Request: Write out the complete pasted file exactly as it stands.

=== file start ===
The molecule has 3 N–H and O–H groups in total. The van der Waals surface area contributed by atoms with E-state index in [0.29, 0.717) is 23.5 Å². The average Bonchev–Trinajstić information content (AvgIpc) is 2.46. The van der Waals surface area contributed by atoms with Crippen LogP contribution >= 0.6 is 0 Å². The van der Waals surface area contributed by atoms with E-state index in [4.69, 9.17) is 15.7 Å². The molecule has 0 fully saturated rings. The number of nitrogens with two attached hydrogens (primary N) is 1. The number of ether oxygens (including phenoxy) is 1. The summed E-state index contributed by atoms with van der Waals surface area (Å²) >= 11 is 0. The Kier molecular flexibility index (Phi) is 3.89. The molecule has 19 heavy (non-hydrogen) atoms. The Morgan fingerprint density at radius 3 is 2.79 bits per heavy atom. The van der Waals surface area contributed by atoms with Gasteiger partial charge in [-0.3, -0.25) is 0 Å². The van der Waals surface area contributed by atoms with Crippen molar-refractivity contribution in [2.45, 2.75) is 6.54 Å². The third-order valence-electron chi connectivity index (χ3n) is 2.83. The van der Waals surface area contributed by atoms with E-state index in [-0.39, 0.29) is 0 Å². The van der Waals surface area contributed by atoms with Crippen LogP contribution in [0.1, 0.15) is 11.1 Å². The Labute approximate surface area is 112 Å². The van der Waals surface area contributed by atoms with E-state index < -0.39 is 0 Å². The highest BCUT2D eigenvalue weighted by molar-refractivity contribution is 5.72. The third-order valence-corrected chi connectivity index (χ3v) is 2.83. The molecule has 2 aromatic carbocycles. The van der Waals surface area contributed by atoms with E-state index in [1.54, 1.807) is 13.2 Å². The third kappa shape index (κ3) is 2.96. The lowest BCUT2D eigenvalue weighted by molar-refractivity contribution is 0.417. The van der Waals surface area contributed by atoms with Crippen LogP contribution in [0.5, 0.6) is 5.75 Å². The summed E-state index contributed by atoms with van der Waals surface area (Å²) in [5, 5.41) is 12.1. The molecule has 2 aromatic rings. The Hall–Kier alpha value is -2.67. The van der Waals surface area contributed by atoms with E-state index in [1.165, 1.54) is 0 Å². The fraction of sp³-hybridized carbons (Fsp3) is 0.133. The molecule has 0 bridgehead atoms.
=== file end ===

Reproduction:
The molecule has 3 N–H and O–H groups in total. The van der Waals surface area contributed by atoms with E-state index in [0.29, 0.717) is 23.5 Å². The average Bonchev–Trinajstić information content (AvgIpc) is 2.46. The van der Waals surface area contributed by atoms with Crippen LogP contribution >= 0.6 is 0 Å². The van der Waals surface area contributed by atoms with E-state index in [4.69, 9.17) is 15.7 Å². The molecule has 0 fully saturated rings. The number of nitrogens with two attached hydrogens (primary N) is 1. The number of ether oxygens (including phenoxy) is 1. The summed E-state index contributed by atoms with van der Waals surface area (Å²) >= 11 is 0. The Kier molecular flexibility index (Phi) is 3.89. The molecule has 19 heavy (non-hydrogen) atoms. The Morgan fingerprint density at radius 3 is 2.79 bits per heavy atom. The van der Waals surface area contributed by atoms with Gasteiger partial charge in [-0.3, -0.25) is 0 Å². The van der Waals surface area contributed by atoms with Crippen molar-refractivity contribution in [2.45, 2.75) is 6.54 Å². The third-order valence-electron chi connectivity index (χ3n) is 2.83. The van der Waals surface area contributed by atoms with E-state index in [-0.39, 0.29) is 0 Å². The van der Waals surface area contributed by atoms with Crippen LogP contribution in [0.1, 0.15) is 11.1 Å². The Labute approximate surface area is 112 Å². The van der Waals surface area contributed by atoms with E-state index < -0.39 is 0 Å². The highest BCUT2D eigenvalue weighted by molar-refractivity contribution is 5.72. The third-order valence-corrected chi connectivity index (χ3v) is 2.83. The molecule has 2 aromatic carbocycles. The van der Waals surface area contributed by atoms with E-state index in [1.54, 1.807) is 13.2 Å². The third kappa shape index (κ3) is 2.96. The lowest BCUT2D eigenvalue weighted by molar-refractivity contribution is 0.417. The van der Waals surface area contributed by atoms with Crippen LogP contribution in [0.5, 0.6) is 5.75 Å². The summed E-state index contributed by atoms with van der Waals surface area (Å²) in [5, 5.41) is 12.1. The molecule has 2 aromatic rings. The Hall–Kier alpha value is -2.67. The van der Waals surface area contributed by atoms with E-state index in [1.165, 1.54) is 0 Å². The fraction of sp³-hybridized carbons (Fsp3) is 0.133. The molecule has 0 bridgehead atoms.